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June 6, 2013

Industry Standards in the Notary Business

Many notaries claim to understand the loan signing business well. But, there are many things that even experienced notaries don’t know. Here are some industry standards to think about.

(1) Cross outs
Some lenders allow them while others don’t. As a best practice, avoid crossing anything out unless you have gone through all other recourses without any luck. You should ask your contact person if they think it is okay to cross-out before doing so. If you can’t reach your contact person, see if that company allows cross outs. Remember, even if a company allows cross outs, it can compromise an entire loan and cause a redraw. So, don’t be “Cross-out-happy”.

(2) Initialing
This topic is not well taught, but really matters. I have received instructions that are identical from two unrelated parties. One was a processor, and the other was the owner of a signing company. Both instructed me that if a surname is spelled incorrectly in the signature section of a document, the initial goes UNDER the name. The processor noted that it should ideally go under the last several letters of the surname. Why? The processor or quality control people involved in the loan need to type in the corrected version of the name, and if you put initials where they are going to type, they will run out of space. This is a practical consideration and not a legal one. Initials go UNDER, so that retyped names can go to the RIGHT. This is a test question by the way.

(3) Order of documents
Most companies like documents returned in the same order they were submitted. Some are more flexible than others about this, but it is easier and more organized for them. That way they will know right away if they are missing something. Checks or notes should go on the TOP of the package and ideally attached to an 8.5 x 11 document so they don’t float away if unattended. Gusts of wind and careless coworkers walk by, bumping into things, and sending loose documents flying. I remember a client who lost a $20,000 check that I specifically remember putting in the package. Hmmm. Be careful — I am!

(4) Unsigned documents
If a borrower won’t sign a document, it should be returned at the TOP of the package. You don’t know who will open the package. Often it is a secretary, assistant, co-worker, or someone other than the contact person. If they don’t realize immediately that there is a problem, then there will be a delay fixing the problem. Remember — these folks are multitasking, and your loan is not the only one. Although you told them in a phone message that there is a problem, they still need the problem to be in their face.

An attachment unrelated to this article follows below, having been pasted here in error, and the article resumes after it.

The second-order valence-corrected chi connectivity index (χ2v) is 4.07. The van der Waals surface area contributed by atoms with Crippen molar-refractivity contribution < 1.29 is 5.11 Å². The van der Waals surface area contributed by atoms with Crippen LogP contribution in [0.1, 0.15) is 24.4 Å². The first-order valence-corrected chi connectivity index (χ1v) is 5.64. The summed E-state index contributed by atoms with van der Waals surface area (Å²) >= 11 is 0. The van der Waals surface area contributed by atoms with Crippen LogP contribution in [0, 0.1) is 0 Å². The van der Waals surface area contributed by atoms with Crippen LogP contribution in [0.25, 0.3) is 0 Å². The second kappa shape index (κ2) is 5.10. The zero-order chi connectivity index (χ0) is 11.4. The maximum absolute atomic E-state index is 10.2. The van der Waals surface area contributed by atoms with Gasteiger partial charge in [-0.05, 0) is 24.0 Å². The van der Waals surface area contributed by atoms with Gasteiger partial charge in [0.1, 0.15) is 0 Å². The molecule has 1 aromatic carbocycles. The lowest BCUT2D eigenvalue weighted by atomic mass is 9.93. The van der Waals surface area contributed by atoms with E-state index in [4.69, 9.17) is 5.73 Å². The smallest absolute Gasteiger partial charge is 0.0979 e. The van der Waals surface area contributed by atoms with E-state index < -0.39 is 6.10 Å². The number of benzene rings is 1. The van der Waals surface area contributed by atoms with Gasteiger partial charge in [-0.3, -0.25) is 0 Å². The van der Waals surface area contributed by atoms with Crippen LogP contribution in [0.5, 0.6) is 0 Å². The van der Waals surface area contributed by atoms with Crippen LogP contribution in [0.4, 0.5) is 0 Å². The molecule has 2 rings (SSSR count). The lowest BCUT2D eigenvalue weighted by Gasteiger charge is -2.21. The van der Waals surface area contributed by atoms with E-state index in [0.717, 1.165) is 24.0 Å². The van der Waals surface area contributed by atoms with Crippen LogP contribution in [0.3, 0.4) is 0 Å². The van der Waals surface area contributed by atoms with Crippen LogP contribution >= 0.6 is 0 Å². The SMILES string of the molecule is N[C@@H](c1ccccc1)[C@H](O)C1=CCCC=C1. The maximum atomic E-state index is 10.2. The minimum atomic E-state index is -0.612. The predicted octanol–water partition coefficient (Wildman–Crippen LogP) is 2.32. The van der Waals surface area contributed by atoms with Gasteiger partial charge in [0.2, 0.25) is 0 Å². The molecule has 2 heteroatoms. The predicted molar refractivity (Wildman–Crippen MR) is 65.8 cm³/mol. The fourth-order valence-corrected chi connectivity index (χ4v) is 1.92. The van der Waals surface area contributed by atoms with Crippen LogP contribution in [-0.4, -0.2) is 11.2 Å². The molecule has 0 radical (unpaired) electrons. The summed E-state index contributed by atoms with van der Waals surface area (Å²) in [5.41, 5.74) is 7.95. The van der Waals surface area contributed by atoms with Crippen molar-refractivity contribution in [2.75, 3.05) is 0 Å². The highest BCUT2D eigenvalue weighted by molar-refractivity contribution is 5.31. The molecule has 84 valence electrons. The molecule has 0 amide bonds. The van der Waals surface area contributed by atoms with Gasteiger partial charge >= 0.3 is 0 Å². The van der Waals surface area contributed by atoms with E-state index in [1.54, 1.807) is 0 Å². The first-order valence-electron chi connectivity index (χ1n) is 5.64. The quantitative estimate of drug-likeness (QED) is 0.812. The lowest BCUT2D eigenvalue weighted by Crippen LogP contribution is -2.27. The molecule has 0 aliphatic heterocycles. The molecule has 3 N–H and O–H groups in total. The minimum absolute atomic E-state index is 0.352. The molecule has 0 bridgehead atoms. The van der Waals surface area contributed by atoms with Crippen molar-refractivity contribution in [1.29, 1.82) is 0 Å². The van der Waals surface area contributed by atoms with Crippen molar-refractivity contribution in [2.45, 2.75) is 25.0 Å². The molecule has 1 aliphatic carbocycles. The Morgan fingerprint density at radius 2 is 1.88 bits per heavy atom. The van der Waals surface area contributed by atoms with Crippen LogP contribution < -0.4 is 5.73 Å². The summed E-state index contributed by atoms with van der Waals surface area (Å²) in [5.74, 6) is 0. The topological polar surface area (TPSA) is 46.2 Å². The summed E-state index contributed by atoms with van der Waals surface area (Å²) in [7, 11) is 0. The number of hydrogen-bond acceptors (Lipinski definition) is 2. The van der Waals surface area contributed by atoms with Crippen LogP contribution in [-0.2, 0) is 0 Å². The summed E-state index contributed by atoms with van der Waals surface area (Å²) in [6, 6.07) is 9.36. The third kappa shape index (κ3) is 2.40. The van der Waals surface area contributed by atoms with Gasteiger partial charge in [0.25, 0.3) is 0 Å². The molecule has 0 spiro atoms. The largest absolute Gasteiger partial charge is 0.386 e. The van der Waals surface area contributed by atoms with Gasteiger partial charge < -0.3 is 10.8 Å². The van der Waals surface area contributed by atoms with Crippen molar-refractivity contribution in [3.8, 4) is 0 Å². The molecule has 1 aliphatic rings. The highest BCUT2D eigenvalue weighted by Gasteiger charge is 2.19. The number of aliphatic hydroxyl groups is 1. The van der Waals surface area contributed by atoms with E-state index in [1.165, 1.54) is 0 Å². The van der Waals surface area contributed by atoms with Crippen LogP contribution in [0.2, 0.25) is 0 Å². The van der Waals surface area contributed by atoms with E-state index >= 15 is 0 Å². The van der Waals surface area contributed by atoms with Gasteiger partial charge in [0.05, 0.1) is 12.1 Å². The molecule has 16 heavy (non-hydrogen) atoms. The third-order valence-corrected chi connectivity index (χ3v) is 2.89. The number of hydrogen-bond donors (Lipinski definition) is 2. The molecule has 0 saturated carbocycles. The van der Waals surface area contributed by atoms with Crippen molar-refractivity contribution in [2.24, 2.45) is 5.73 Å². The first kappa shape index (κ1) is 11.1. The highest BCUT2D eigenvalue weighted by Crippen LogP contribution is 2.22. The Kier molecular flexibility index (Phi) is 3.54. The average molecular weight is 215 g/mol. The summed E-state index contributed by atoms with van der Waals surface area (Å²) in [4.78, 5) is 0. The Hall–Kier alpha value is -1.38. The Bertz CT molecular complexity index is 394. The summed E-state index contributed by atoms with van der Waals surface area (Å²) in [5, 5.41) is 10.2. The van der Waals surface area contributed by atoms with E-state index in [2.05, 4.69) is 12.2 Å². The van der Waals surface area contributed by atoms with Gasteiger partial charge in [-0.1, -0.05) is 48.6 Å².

(5) Hustling the borrowers
If a borrower doesn’t want to sign a document, don’t start off by pulling a “used car salesman” tactic. Call the contact person you have, i.e. Title, signing company, lender, etc. Leave a message, and allow 20 minutes for them to call you back. Call them once more if you don’t hear from them and wait another five minutes. If you still don’t hear from them, then you can tell the borrower about their three day right to cancel, and how if they don’t sign the document they might be facing a redraw. Remember, don’t start off by twisting the borrower’s arm — that is a last resort and is very rude and unprofessional to start off that way.

(6) Fedexing back the documents
If there is a problem communicating with the lender or other contact person, don’t delay Fedexing documents back unless instructed to. Many signers feel that it is “professional” to hold on to the documents until the next day until right before the Fedex deadline. Guess what, you might hear from the lender with instructions or you might not. But, what if you get busy and FORGET to dump the Fedex? What if you or a family member has a health emergency and you can’t drop the Fedex? Do you think of these things? Get rid fo the Fedex THAT NIGHT into the drop box at a staffed Fedex station if possible even if the staff are no longer there. It will get picked up. Remote drop boxes are sometimes risky, but boxes at Fedex stations are very safe. Think when handling time sensitive documents.

(7) Emailing documents back
If you get e-documents and have a question, don’t scan and email a document back. That is NOT secure. A hacker could do identity theft. Lenders are very uncomfortable with the idea that a notary would compromise their information. Use a phone or a fax, but not email for sharing information about the borrower. Remember, that when you received the documents, the portal was PASSWORD protected.

(8) Instructions
Many lenders have a letter of instructions when they assign a loan. The industry standard here is that there is no standard. Some lenders give written instructions while others don’t. Each one wants something different. Follow instructions to a tee, and you will be first on their list.

(9) Explaining things to the borrowers
If you are NOT in an attorney state, you can explain generic information about documents to the borrowers. But, do not give specific information about their loan, specific answers to questions about their loan, or commentary particular to their loan. Not allowed. Don’t even tell them their Rate. Just point and say, “Is this what you asked about?”. That way you are carefully refraining from telling them anything which they could accuse you of misstating after the fact.